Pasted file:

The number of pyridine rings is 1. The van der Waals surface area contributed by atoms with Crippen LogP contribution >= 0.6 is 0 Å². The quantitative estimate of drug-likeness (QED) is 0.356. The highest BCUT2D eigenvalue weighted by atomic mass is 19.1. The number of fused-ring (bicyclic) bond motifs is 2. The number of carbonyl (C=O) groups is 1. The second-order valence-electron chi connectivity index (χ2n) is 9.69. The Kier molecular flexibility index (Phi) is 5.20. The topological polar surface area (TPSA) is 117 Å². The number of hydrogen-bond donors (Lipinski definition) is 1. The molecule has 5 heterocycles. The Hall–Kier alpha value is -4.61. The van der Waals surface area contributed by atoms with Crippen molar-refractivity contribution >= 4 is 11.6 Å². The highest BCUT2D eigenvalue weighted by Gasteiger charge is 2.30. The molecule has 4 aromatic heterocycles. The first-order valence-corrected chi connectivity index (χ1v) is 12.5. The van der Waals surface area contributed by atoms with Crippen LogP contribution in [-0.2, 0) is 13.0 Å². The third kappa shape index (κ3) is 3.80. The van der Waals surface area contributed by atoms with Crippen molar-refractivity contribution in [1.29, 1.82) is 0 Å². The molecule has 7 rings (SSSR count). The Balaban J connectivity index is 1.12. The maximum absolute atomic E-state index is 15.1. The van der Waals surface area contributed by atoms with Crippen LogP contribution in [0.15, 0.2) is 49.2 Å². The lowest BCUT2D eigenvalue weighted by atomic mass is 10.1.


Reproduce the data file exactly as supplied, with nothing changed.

The number of pyridine rings is 1. The van der Waals surface area contributed by atoms with Crippen LogP contribution >= 0.6 is 0 Å². The quantitative estimate of drug-likeness (QED) is 0.356. The highest BCUT2D eigenvalue weighted by atomic mass is 19.1. The number of fused-ring (bicyclic) bond motifs is 2. The number of carbonyl (C=O) groups is 1. The second-order valence-electron chi connectivity index (χ2n) is 9.69. The Kier molecular flexibility index (Phi) is 5.20. The topological polar surface area (TPSA) is 117 Å². The number of hydrogen-bond donors (Lipinski definition) is 1. The molecule has 5 heterocycles. The Hall–Kier alpha value is -4.61. The van der Waals surface area contributed by atoms with Crippen molar-refractivity contribution >= 4 is 11.6 Å². The highest BCUT2D eigenvalue weighted by Gasteiger charge is 2.30. The molecule has 4 aromatic heterocycles. The first-order valence-corrected chi connectivity index (χ1v) is 12.5. The van der Waals surface area contributed by atoms with Crippen LogP contribution in [-0.2, 0) is 13.0 Å². The third kappa shape index (κ3) is 3.80. The van der Waals surface area contributed by atoms with Crippen molar-refractivity contribution in [1.29, 1.82) is 0 Å². The molecule has 7 rings (SSSR count). The Balaban J connectivity index is 1.12. The maximum absolute atomic E-state index is 15.1. The van der Waals surface area contributed by atoms with Crippen LogP contribution in [0.15, 0.2) is 49.2 Å². The lowest BCUT2D eigenvalue weighted by atomic mass is 10.1.